Prisoners in American Hands
Johannes Helmut Merz
and kindly sent to site by Bill Hawk
During the American Revolution there were a number of significant events which
resulted in the capture of large numbers of King George's auxiliary German
troops, those so called Hessians. The first of those events was at Trenton, NJ.
on the 26.Dec.1776, when General Washington's troops crossed the Delaware,
surprising a number of Hessian Regiments under the command of Colonel Rall and
took over 900 prisoners. They were taken to Lancaster, York, Reading, and other
places in the area, including Philadelphia.
The next losses by the Hessian troops were suffered at the Battle of Bennington,
which took place on 16 August 1777, when the Brunswick Dragoon Regt. under Col.
Baum, accompanied by an artillery unit of the Hesse Hanau, was ordered by the
British General Burgoyne to march to that location in order to secure supplies.
They ran into a strong force commanded by Colonel Stark, and were defeated in a
bitter and hard fought battle, in which Colonel Baum lost his life. It is
estimated that about 300 Germans were captured. Those prisoners were kept
primarily in the State of Vermont, and many later married and settled there.
In the meantime the main force of British, German and Loyalist troops with their
Indian allies worked their way down towards Albany, N.Y., but encountered a
strong defense near Stillwater Saratoga, and their march forward was
stopped on 19 September 1777 at the Battle of Bemis Heights. Burgoyne tried
again to attack and break through at Saratoga between the 7th and the 16th of
October, but was forced to see the hopelessness of his situation. Negotiations
to surrender began.
The British General Burgoyne by signing the Convention agreement 17.Oct.1777,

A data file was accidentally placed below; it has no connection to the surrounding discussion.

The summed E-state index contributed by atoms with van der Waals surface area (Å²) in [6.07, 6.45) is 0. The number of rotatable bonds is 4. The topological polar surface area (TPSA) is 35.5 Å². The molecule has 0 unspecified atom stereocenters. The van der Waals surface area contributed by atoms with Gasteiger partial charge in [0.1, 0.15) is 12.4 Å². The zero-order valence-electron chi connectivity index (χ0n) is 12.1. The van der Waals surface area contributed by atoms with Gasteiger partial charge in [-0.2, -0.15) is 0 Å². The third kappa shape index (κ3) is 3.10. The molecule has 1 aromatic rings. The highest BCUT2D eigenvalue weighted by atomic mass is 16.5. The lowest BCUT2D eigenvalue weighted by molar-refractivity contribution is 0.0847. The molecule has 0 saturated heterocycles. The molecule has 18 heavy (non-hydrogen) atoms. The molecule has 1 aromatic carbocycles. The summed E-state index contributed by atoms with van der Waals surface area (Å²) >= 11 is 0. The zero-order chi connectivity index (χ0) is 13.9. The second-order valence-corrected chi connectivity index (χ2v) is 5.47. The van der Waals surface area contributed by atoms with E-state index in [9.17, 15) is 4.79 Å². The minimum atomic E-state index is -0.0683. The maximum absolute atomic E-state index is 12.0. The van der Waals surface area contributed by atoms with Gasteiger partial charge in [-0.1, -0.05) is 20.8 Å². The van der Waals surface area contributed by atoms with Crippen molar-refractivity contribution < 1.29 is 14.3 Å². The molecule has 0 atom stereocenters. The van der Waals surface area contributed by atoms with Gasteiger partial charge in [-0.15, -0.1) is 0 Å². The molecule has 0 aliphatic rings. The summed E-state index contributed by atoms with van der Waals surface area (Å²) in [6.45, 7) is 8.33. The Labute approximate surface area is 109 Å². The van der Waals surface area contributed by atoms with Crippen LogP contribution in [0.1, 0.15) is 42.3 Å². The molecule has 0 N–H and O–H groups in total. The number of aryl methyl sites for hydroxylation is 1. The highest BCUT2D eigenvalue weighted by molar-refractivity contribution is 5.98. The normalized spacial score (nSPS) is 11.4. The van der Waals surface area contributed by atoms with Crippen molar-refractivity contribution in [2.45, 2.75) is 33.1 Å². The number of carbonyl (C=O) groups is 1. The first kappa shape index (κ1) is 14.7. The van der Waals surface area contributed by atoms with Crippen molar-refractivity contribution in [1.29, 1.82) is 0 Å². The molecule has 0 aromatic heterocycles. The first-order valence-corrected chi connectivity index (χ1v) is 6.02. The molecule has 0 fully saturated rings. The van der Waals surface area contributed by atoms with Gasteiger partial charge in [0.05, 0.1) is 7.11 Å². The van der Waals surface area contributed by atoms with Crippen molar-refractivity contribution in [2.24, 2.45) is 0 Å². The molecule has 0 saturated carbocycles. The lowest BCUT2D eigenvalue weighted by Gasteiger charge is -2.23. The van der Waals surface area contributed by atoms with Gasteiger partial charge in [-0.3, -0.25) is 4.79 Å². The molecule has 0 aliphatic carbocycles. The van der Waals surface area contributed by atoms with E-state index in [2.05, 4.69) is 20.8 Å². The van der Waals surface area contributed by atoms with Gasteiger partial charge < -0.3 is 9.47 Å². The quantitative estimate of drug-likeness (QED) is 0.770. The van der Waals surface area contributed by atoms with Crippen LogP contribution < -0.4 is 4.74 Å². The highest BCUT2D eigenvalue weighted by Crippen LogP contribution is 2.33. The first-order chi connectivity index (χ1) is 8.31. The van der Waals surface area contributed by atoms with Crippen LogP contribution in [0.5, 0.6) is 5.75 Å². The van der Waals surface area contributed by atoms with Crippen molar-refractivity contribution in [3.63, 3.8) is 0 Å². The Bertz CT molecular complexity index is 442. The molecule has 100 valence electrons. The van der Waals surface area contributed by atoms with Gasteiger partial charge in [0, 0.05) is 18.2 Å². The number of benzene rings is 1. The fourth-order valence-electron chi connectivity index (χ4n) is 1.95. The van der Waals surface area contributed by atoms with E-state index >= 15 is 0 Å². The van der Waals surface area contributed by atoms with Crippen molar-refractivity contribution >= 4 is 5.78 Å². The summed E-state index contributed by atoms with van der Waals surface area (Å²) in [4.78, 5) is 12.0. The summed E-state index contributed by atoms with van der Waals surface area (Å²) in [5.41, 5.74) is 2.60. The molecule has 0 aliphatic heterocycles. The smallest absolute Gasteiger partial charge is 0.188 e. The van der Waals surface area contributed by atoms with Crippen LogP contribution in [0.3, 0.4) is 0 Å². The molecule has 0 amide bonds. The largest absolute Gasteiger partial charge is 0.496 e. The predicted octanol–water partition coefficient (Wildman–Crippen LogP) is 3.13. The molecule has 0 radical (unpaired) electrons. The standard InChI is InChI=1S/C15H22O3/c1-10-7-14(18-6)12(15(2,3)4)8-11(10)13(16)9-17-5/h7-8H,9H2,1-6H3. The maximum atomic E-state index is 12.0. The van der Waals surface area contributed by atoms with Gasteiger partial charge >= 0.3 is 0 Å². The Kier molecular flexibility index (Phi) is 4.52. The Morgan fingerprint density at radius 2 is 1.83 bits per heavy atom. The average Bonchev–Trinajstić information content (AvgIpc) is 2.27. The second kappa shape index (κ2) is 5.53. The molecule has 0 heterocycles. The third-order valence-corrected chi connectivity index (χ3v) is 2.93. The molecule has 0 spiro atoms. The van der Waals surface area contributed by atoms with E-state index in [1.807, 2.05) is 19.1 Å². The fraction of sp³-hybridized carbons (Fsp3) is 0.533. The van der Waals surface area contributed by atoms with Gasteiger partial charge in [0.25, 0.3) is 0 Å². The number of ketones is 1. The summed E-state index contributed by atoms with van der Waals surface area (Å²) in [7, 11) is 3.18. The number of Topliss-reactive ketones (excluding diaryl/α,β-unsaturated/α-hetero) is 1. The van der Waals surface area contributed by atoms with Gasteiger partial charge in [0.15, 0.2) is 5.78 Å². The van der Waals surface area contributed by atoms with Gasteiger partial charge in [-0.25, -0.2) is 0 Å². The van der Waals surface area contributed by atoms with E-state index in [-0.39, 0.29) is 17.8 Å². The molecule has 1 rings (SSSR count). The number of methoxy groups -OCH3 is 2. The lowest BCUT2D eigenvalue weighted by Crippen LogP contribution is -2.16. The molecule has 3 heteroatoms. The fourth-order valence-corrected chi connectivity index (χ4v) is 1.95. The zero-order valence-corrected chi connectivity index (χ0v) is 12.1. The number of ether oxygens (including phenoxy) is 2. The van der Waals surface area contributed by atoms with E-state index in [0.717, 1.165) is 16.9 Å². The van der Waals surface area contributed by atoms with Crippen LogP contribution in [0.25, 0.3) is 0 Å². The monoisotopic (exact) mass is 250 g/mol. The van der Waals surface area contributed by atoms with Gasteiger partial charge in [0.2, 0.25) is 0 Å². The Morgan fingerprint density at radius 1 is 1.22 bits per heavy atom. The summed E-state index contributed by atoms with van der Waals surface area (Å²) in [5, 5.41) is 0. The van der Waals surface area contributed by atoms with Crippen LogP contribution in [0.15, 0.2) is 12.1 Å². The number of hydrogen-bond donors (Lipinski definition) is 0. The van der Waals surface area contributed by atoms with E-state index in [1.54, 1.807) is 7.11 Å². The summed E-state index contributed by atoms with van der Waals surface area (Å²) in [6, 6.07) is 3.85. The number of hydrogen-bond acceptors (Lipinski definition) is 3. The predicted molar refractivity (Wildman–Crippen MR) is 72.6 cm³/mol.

surrendered his army to General Gates of the American troops at Saratoga, N.Y.
At this time his army consisted of 2,139 British, 2,022 Germans, and 830
One of the conditions of surrender stipulated that the troops had to leave their
weapons on the field of surrender, and from there march to the Harbour of
Boston, Massachusetts, to be put aboard ships and never return to fight again.
The route followed by the Convention army:
Saratoga, N.Y. 17.Oct.1777
Stillwater, N.Y. 18.Oct.1777
Schatecoke, N.Y. 19.Oct.1777 (Schaghticoke)
New City, N.Y. 20.Oct.1777 (later renamed Lansingburg)
Greenbush, N.Y. 21. Oct.1777
Kinderhook, N.Y. 22: 23.Oct.1777
Nobletown, MA 24.Oct.1777
Great Barrington, MA 25.Oct. 1777
Greenfield, MA 26.Oct.1777
Blandford, MA 27.Oct.1777
Westfield, MA 28.Oct.1777
West Springfield, MA 29: 30.Oct.1777
Springfield, MA 31.Oct.1777
Palmer, MA 1.Nov.1777
Brookfield, MA 2.Nov.1777
Leicester, MA 3.Nov.1777
Worcester, MA 4.Nov.1777
Marlborough, MA 5.Nov.1777
Weston, MA 6.Nov.1777
Cambridge, MA 7.Nov.1777
At Cambridge, called the Winter Hill prison camp, Brunswick and Hessen Hanau
Regiments were kept in Barracks for a whole year. The American Congress did not
ratify the Convention agreement, and consequentely, British ships to pick up the
prisoners according to the original agreement, were refused entry into the
harbour. Some of the prisoners went out to work by special permits. Some
deserted or joined the American forces. The soldiers themselves were still under
the command of their officers, and kept together within their regimental units.
Literature to the Battle of Saratoga:
Saratoga Turning Point of America's Revolutionary War, by Richard
The Generals of Saratoga, by Max M. Mintz, 1990 by Yale University.
The Battle of Saratoga, by Rupert Furneaux, 1971.
The Battles of Saratoga The Turning of the Tide, by John R.
And last, not least .... The Baroness and The General, by Louise Hall Tharp,